Almost 80 years after the Second World War and 25 after the war in former Yugoslavia, fighting continues in Europe yet again. The Russian attack on Ukraine has challenged our certainty that we have learned the right lessons from the past.
This is accompanied by the awareness that individual local and national experiences still lead to tensions despite the foundation of shared European values. Heterogeneity in the culture of memory exists not only between European countries but also within them as different social groups represent divergent historical narratives. Diverse outlooks on the past shape the perception of the present and influence political actions across Europe.
The politics of memory of any given country is not always identical with the memory policy of civil society. Occasionally even the discourse about a common European past that began at the turn of the millennium, serving as the foundation of a European community able to act in unison, seems to be called into question. Given such diversity of experiences, is a common memory possible at all? Can national interests and international solidarity be reconciled? And last but not least: what challenges do European practices of remembrance and historical education face in the light of the migratory movements of recent years?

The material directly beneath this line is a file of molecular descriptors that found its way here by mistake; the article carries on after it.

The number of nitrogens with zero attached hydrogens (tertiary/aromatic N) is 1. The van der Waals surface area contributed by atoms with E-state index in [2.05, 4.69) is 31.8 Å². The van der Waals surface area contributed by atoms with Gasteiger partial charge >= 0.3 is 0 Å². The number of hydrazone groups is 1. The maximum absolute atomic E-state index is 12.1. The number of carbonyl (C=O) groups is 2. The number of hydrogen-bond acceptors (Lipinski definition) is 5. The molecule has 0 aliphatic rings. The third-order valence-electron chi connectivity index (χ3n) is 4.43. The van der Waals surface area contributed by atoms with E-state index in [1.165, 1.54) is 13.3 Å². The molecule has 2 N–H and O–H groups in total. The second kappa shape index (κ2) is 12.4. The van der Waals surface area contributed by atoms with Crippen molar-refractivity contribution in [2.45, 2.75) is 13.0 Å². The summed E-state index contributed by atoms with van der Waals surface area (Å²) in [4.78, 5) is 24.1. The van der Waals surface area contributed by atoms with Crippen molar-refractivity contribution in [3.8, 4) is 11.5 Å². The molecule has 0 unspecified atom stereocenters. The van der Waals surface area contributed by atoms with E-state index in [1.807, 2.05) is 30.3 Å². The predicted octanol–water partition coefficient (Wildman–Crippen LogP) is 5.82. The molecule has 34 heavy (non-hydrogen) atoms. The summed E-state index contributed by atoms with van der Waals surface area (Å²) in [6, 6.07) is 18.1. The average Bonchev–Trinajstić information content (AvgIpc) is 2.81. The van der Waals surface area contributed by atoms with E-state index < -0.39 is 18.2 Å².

The Berlin event aims to showcase the diversity of perspectives that serve as a basis for discussing the current challenges for history teaching in public spaces and historical education. During the forum, we wish to focus on a shared conversation about the past and its importance for seeking the truth, peace, democracy, freedom and tolerance, as well as for a remembrance that respects differences, looks for connections and strengthens understanding and solidarity in Europe.
The forum will be attended by politicians and representatives of cultural educational institutions, as well as actors in the field of historical and political education.
Admission is free. Please find the full program via this link.